Kylie Stillman – Just remarkable sculpture!

I recently went to the Know My Name exhibition at the Mornington Peninsula Regional Gallery with fellow blog writers, Jane and Caroline.

This Gallery was hosting a subset exhibition of a larger exhibition in Canberra, Australia.

The Know My Name initiative is part of an ongoing series of gender equity displays which seeks to raise the profile of women artists who have previously been omitted from published histories and public collections.1

This travelling exhibition draws from a two-part exhibition which was held over 2020- 2022. Caroline and I wrote about that, and you can read our posts if you click the links in the footnotes below. The initiative especially focusses on moments in which women created new forms of art and cultural commentary through time, dating back to the 19th century, right up to modern times. 1

A number of artists that we have featured on the blog previously were represented, but today I would like to introduce you to a new artist whose work I saw there also. I think her work is just incredible.

Her name is Kylie Stillman and she is Melbourne-based artist who works in creating patterns and sculptures – but not in the usual way! Take a look at this, for example:

"Birds" by Kylie Stillman. Handcut layers of paper. Credit: Julie's photo

So, it looks like some cut outs of birds, doesn’t it? BUT, when you get up close you see that the birds are individually carved out of a number of sheets of paper, and it's the layers and the shadows that create the three dimensional images in “negative space.” My photos don't do it justice at all, but I hope you can see the detail well enough to see how these images are created...the dark parts are just shadows which form the "colour" of the top feathers!

Don’t you agree it is just remarkable??

Born in 1975, Kylie originally studied design, and then enrolled in a painting course at the Royal Melbourne Institute of Technology (RMIT). She emerged with a Bachelor of Fine Arts in 1999, but realised that she much preferred conceptual art, using commonly available items and re-purposing them to give them a noble presence.2

Kylie’s website1 describes her work as follows:

”Kylie uses scalpel blades, jigsaws, sewing materials and drills to alter objects and create negative spaces that depict ‘signs of life’. Birds, plant life and the artist’s own scribbles are frequently used as subject matter. Her inventive artworks draw from both modern art and craft traditions to transform ordinary materials into works of art. The artist says ‘it’s my own form of alchemy – taking something very common and then giving it nobility’.” 2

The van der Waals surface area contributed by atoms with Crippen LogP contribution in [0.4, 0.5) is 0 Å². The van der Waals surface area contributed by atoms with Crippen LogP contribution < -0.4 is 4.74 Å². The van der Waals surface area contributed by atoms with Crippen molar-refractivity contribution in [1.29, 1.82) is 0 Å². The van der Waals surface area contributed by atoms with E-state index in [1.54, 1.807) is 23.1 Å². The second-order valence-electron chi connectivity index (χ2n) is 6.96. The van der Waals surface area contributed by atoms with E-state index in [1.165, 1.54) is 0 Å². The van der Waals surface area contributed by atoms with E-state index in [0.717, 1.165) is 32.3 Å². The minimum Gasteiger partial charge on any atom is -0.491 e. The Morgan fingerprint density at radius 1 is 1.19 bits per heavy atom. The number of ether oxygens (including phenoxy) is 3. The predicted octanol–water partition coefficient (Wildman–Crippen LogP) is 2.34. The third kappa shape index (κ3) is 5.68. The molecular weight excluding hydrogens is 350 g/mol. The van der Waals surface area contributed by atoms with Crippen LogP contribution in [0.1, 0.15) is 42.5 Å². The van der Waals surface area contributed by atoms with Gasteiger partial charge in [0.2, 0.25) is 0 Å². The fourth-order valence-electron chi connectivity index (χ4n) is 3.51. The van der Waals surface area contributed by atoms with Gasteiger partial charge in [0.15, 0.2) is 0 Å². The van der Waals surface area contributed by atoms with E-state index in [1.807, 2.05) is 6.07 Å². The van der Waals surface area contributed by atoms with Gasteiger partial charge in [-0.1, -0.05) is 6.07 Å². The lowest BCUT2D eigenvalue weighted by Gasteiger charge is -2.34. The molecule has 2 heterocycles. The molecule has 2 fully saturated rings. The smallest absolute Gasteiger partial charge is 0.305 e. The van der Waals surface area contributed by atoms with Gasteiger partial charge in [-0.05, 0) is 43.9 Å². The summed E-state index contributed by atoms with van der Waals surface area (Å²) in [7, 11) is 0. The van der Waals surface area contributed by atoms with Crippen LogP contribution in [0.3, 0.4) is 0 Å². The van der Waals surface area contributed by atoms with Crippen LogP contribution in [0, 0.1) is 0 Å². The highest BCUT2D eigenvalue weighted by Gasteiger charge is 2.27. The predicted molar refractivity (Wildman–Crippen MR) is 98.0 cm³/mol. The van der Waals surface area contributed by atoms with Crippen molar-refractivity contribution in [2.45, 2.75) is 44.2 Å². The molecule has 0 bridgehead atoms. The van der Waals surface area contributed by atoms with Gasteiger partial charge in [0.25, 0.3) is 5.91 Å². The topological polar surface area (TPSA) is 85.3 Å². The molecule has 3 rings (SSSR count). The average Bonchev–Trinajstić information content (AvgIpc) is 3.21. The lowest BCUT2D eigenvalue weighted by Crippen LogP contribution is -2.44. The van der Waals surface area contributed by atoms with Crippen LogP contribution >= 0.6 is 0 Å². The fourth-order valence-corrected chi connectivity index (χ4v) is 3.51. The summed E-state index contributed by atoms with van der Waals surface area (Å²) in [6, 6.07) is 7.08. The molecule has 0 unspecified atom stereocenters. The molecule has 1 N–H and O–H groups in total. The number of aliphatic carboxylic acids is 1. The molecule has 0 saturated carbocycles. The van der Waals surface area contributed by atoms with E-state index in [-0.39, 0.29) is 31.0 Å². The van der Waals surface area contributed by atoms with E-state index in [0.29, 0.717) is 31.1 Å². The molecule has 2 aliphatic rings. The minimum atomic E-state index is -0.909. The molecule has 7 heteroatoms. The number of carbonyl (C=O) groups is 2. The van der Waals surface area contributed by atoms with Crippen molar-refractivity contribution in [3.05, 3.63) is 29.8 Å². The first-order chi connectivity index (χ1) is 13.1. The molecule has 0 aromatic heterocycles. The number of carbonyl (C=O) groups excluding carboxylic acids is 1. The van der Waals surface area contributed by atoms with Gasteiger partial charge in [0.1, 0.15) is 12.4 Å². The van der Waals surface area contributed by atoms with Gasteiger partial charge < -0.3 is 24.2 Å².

In other cases, she carves meticulously into stacks of books or wood or recycled HDPE (plywood/MDF) sheeting to create both indoor and outdoor works of art.

Kylie also creates patterns using pins and thread. The following video shows us some examples:

Courtesy of Utopia Gallery, Sydney.

In a career of over 20 years, Kylie has held many solo and goup exhibtions, and many of her works are on permanent display, both indoors and outdoors.

You may care to look at more of Kylie’s work on her website below. (You can click on each image to reveal more in that category):

Kylie Stillman
Kylie Stillman, Artist - Melbourne Australia. Best known for her book sculptures and woodcarvings, Stillman uses scalpel blades, jigsaws, sewing materials and drills to alter objects and carve negative spaces that depict ‘signs of life’. Birds, plant life and the artist’s own scribbles are frequentl


  1. With thanks to Mornington Peninsula Regional Gallery in Victoria (MPRG) and the National Gallery of Australia in Canberra.

  2. With thanks to Kylie Stillman,

  3. Kylie Stillman is represented by the Utopia Gallery in Sydney, Australia, and there are more examples of her work on that website too. Click here.

  4. You can read our previous posts about the Know My Name initiative if you click here, here, and here.